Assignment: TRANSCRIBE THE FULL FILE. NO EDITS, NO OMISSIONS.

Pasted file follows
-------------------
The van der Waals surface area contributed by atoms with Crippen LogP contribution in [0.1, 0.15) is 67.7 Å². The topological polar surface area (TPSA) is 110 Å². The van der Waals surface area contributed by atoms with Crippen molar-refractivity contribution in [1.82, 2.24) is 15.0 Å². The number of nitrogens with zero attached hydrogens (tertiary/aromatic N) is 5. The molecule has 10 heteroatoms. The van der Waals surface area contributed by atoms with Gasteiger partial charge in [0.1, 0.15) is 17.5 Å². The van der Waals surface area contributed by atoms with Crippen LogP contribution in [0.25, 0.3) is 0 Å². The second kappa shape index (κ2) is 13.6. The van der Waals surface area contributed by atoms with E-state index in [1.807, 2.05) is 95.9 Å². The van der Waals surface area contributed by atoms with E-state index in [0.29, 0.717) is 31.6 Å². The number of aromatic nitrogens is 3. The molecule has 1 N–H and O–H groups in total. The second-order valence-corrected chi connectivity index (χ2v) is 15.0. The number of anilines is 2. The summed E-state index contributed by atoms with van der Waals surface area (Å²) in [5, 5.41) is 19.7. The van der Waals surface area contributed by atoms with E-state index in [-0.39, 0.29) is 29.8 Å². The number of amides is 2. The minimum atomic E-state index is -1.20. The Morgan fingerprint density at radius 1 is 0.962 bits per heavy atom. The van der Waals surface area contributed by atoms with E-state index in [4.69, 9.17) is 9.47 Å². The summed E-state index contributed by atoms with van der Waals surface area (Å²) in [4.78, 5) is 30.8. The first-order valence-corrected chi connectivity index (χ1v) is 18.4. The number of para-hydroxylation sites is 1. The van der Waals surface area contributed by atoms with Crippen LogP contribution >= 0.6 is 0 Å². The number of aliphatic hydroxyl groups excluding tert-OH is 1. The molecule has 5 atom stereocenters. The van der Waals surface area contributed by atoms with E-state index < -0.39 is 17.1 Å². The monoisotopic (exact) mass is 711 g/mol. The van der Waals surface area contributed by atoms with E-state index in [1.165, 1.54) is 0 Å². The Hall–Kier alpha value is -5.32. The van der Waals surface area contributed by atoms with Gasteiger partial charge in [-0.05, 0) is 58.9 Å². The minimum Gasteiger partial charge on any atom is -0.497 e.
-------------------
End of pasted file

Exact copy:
The van der Waals surface area contributed by atoms with Crippen LogP contribution in [0.1, 0.15) is 67.7 Å². The topological polar surface area (TPSA) is 110 Å². The van der Waals surface area contributed by atoms with Crippen molar-refractivity contribution in [1.82, 2.24) is 15.0 Å². The number of nitrogens with zero attached hydrogens (tertiary/aromatic N) is 5. The molecule has 10 heteroatoms. The van der Waals surface area contributed by atoms with Gasteiger partial charge in [0.1, 0.15) is 17.5 Å². The van der Waals surface area contributed by atoms with Crippen LogP contribution in [0.25, 0.3) is 0 Å². The second kappa shape index (κ2) is 13.6. The van der Waals surface area contributed by atoms with E-state index in [1.807, 2.05) is 95.9 Å². The van der Waals surface area contributed by atoms with E-state index in [0.29, 0.717) is 31.6 Å². The number of aromatic nitrogens is 3. The molecule has 1 N–H and O–H groups in total. The second-order valence-corrected chi connectivity index (χ2v) is 15.0. The number of anilines is 2. The summed E-state index contributed by atoms with van der Waals surface area (Å²) in [5, 5.41) is 19.7. The van der Waals surface area contributed by atoms with E-state index in [-0.39, 0.29) is 29.8 Å². The number of amides is 2. The minimum atomic E-state index is -1.20. The Morgan fingerprint density at radius 1 is 0.962 bits per heavy atom. The van der Waals surface area contributed by atoms with E-state index in [4.69, 9.17) is 9.47 Å². The summed E-state index contributed by atoms with van der Waals surface area (Å²) in [4.78, 5) is 30.8. The first-order valence-corrected chi connectivity index (χ1v) is 18.4. The number of para-hydroxylation sites is 1. The van der Waals surface area contributed by atoms with Crippen LogP contribution >= 0.6 is 0 Å². The number of aliphatic hydroxyl groups excluding tert-OH is 1. The molecule has 5 atom stereocenters. The van der Waals surface area contributed by atoms with E-state index < -0.39 is 17.1 Å². The monoisotopic (exact) mass is 711 g/mol. The van der Waals surface area contributed by atoms with E-state index in [1.165, 1.54) is 0 Å². The Hall–Kier alpha value is -5.32. The van der Waals surface area contributed by atoms with Gasteiger partial charge in [-0.05, 0) is 58.9 Å². The minimum Gasteiger partial charge on any atom is -0.497 e.